Are today’s current events playing a role in your works?
My recent piece ‘Stolen’ was prompted by the abduction of the girls by Boko Haram in Nigeria but as I worked through my research I saw how many civilized western countries in the 19th and 20th centuries had written laws to enable them to remove children from their parents to give them a ‘better life’. A few did get a better life but very many did not.
What issues are addressed in your works that you find relevant today?
All the issues I address in my work are relevant today, although the work has an old fashioned look to it. Two pieces of work, one in 1999 and another in 2014 addressed school shootings,Columbine and Sandy Hook respectively. My current houses are in response to how the Internet allows predators into the home to stalk our children along with the bullying from other children.
What medium do you find the most difficult to work with?
I am a mixed media artist so I work with all different media but not an expert in any. If I require information about a process I use the Internet. I also take classes if they will be useful to me in the future. Working with metal and welding is not really difficult but I use oxyacetylene and am always super safety conscious. I require metal supports for my paper sculptures. I have a wood shop and have the same respect for all the large electric saws I use.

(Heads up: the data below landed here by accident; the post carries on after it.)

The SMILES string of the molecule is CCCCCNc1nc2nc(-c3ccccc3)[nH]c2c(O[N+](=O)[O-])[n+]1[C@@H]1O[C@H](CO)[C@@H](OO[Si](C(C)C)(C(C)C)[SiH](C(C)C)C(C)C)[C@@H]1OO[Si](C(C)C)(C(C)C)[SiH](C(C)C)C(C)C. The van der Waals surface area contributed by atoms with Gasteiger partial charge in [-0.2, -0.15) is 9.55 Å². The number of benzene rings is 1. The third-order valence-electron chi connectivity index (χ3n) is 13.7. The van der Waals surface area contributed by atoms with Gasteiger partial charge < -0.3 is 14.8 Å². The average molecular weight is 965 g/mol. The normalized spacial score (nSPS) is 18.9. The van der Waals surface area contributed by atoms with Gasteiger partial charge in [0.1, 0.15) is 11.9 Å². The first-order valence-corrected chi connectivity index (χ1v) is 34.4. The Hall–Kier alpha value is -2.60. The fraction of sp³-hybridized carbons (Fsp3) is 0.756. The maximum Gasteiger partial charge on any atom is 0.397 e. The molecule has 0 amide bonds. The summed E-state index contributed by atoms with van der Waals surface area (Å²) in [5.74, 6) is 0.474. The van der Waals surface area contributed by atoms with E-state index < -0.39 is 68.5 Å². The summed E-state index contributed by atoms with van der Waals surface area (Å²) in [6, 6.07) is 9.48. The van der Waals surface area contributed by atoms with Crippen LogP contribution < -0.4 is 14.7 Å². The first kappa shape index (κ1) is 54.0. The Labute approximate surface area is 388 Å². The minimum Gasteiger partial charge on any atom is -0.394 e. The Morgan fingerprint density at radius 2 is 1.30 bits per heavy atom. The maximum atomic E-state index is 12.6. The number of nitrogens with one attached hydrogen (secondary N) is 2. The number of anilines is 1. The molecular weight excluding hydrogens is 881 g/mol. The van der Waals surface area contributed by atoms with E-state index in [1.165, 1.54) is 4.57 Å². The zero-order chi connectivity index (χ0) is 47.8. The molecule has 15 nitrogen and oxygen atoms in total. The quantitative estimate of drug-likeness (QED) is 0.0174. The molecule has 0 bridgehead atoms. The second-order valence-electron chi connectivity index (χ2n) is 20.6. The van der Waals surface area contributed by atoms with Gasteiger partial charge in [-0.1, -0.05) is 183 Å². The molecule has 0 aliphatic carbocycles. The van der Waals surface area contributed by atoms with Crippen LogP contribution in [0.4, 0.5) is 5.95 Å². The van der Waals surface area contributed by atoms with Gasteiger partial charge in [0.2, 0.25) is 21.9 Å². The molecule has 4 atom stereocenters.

Are you working on any projects now?
I am always working on a few projects at a time. Pieces take a long time to complete. I design them, make the paper I require and work from there. Usually I have a series of works whose construction I am finishing, another where I am making paper and drawings and another working on the idea and the research. Recently I have finished a series of row houses but the majority of my time has been spent constructing children’s shoes out of paper and the research for another piece